The content of the VMH database is continuously maintained and expanded within this research project. For instance, researchers have recently added a detailed biochemical description of gut microbial bile acid metabolism, which may play a role in many human diseases, including Parkinson's disease.
 
Researchers are now expanding the information included in the VMH with human and microbial metabolism of over 100 commonly prescribed drugs. This information is again collected from peer-reviewed scientific studies and requires the detailed investigation of gut microbial genomes to identify a microbe's potential to modify drugs and their derivatives. This step is crucial as experimental data for many gut microbes are not available, despite recent advances in understanding the role of gut microbes in human drug metabolism.
 
Researchers are developing novel computational methods to enable the direct analysis of gut microbe data as well as nutritional and physiological information. These computer methods will be directly connected with the VMH database to allow for cross-reference of computer simulations and currently biochemical knowledge. In addition to including microbial and nutritional information in the computer models, the new computer methods will enable to simulate human and microbial metabolism as well as pharmacokinetic properties of one or more drugs.
 
The VMH is a unique resource that connects a variety of biochemical knowledge, which has not been previously connected and hence, represents an ideal starting point for other research programs. Accordingly, the scientific publication has been selected to feature on the front page of the publishing journal and as a "breakthrough article" by the journal editor. In fact, since its launch in its current format on October 2018, the VMH database has been visited by over 35,000 users from 115 different countries, highlighting its growing importance for the biomedical research community.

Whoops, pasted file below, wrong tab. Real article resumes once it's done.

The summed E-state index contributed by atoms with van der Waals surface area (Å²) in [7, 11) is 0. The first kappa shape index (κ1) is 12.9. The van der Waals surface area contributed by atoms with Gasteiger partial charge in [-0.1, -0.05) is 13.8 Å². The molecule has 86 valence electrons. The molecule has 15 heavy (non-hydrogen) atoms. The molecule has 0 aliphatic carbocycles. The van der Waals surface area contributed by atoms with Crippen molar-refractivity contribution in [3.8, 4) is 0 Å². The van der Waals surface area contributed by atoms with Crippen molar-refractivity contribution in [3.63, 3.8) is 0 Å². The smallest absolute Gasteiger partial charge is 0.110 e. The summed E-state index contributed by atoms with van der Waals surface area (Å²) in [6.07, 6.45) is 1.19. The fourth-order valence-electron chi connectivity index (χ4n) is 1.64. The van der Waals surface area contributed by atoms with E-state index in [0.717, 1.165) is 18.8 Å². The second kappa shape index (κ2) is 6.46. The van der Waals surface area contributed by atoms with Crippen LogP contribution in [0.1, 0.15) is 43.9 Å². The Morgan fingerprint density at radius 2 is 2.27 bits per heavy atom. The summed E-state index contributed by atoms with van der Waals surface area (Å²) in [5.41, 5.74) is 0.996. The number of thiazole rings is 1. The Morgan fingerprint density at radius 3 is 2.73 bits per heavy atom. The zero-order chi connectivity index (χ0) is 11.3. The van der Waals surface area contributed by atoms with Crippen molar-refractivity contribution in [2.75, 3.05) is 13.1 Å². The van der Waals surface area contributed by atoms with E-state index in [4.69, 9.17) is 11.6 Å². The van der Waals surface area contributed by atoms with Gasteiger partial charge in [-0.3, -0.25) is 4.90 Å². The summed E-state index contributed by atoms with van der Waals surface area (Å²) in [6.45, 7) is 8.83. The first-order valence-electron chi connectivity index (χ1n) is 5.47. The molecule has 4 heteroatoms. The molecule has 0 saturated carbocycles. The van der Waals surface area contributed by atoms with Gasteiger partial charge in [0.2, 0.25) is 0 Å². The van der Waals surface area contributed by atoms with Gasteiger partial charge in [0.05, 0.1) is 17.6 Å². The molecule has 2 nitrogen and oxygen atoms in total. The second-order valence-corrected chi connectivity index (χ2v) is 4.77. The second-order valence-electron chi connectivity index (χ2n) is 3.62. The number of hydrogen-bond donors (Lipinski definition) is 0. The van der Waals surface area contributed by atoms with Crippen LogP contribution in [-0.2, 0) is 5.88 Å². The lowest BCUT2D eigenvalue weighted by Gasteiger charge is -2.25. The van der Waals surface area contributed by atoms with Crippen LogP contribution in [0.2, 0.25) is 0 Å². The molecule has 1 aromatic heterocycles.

Microbial drug metabolism remains understudied despite recent discoveries in microbiology. Subsequently, the genomic annotation and the detailed description of drug metabolism that has been carried out during the first 18 months will provide valuable insight into microbial capabilities to modulate commonly prescribed drugs. Once, publically made available, this resource will enable researchers to estimate the influence of microbial drug metabolism on an individual's drug response and allow other researchers to formulate novel, experimentally testable hypotheses.
 
The combination of biochemistry-based computer models and pharmacokinetic models has been described in the scientific literature with a few examples. However, the computer models generated within this ERC project will go beyond these published efforts both on the level of captured biochemistry, most notably the microbial metabolism, but also with the extent to a variety of the drugs that will be covered.
 
Consequently, the computer model will be used for hitherto unpreceded applications, such as the prediction of metabolites that could help to identify colon cancer patients that would develop severe side-effects to certain chemotherapy drugs. Similarly, the prediction of dietary supplementations for Parkinson's disease patients based on their gut microbial make-up. If the anticipated proof-of-concept study is successful, this application may provide an improved, personalised treatment strategy for Parkinson's disease patients.